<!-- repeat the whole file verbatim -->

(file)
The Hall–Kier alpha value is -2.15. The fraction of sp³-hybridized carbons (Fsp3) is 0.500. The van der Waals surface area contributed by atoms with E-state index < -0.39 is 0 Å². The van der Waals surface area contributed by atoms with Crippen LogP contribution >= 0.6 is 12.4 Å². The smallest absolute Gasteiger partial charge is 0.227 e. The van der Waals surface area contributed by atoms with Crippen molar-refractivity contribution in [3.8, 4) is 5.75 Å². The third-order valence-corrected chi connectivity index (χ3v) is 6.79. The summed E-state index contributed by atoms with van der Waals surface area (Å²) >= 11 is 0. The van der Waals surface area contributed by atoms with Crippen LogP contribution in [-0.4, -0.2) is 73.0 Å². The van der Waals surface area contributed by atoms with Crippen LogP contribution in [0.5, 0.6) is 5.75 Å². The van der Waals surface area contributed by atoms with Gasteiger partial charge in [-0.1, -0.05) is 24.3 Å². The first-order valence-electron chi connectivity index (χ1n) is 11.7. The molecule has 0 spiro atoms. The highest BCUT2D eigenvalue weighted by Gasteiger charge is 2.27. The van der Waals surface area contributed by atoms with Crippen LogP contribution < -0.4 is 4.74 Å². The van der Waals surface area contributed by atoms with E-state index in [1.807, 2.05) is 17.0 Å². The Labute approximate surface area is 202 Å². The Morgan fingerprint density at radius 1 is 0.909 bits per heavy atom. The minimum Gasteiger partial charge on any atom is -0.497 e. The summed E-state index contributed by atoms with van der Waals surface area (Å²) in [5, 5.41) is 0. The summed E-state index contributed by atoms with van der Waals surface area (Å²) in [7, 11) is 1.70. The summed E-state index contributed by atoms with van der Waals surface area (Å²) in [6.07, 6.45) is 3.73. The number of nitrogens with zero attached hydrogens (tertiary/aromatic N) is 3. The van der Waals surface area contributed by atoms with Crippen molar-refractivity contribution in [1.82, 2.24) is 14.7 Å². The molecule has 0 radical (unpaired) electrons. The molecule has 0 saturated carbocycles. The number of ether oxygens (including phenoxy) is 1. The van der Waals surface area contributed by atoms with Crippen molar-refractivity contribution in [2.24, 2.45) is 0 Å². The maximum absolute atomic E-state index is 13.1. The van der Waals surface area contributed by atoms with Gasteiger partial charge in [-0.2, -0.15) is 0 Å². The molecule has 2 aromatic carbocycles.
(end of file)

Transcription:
The Hall–Kier alpha value is -2.15. The fraction of sp³-hybridized carbons (Fsp3) is 0.500. The van der Waals surface area contributed by atoms with E-state index < -0.39 is 0 Å². The van der Waals surface area contributed by atoms with Crippen LogP contribution >= 0.6 is 12.4 Å². The smallest absolute Gasteiger partial charge is 0.227 e. The van der Waals surface area contributed by atoms with Crippen molar-refractivity contribution in [3.8, 4) is 5.75 Å². The third-order valence-corrected chi connectivity index (χ3v) is 6.79. The summed E-state index contributed by atoms with van der Waals surface area (Å²) >= 11 is 0. The van der Waals surface area contributed by atoms with Crippen LogP contribution in [-0.4, -0.2) is 73.0 Å². The van der Waals surface area contributed by atoms with Crippen LogP contribution in [0.5, 0.6) is 5.75 Å². The van der Waals surface area contributed by atoms with Gasteiger partial charge in [-0.1, -0.05) is 24.3 Å². The first-order valence-electron chi connectivity index (χ1n) is 11.7. The molecule has 0 spiro atoms. The highest BCUT2D eigenvalue weighted by Gasteiger charge is 2.27. The van der Waals surface area contributed by atoms with Crippen LogP contribution < -0.4 is 4.74 Å². The van der Waals surface area contributed by atoms with E-state index in [1.807, 2.05) is 17.0 Å². The Labute approximate surface area is 202 Å². The Morgan fingerprint density at radius 1 is 0.909 bits per heavy atom. The minimum Gasteiger partial charge on any atom is -0.497 e. The summed E-state index contributed by atoms with van der Waals surface area (Å²) in [5, 5.41) is 0. The summed E-state index contributed by atoms with van der Waals surface area (Å²) in [7, 11) is 1.70. The summed E-state index contributed by atoms with van der Waals surface area (Å²) in [6.07, 6.45) is 3.73. The number of nitrogens with zero attached hydrogens (tertiary/aromatic N) is 3. The van der Waals surface area contributed by atoms with Crippen molar-refractivity contribution in [1.82, 2.24) is 14.7 Å². The molecule has 0 radical (unpaired) electrons. The molecule has 0 saturated carbocycles. The number of ether oxygens (including phenoxy) is 1. The van der Waals surface area contributed by atoms with Crippen molar-refractivity contribution in [2.24, 2.45) is 0 Å². The maximum absolute atomic E-state index is 13.1. The van der Waals surface area contributed by atoms with Gasteiger partial charge in [-0.2, -0.15) is 0 Å². The molecule has 2 aromatic carbocycles.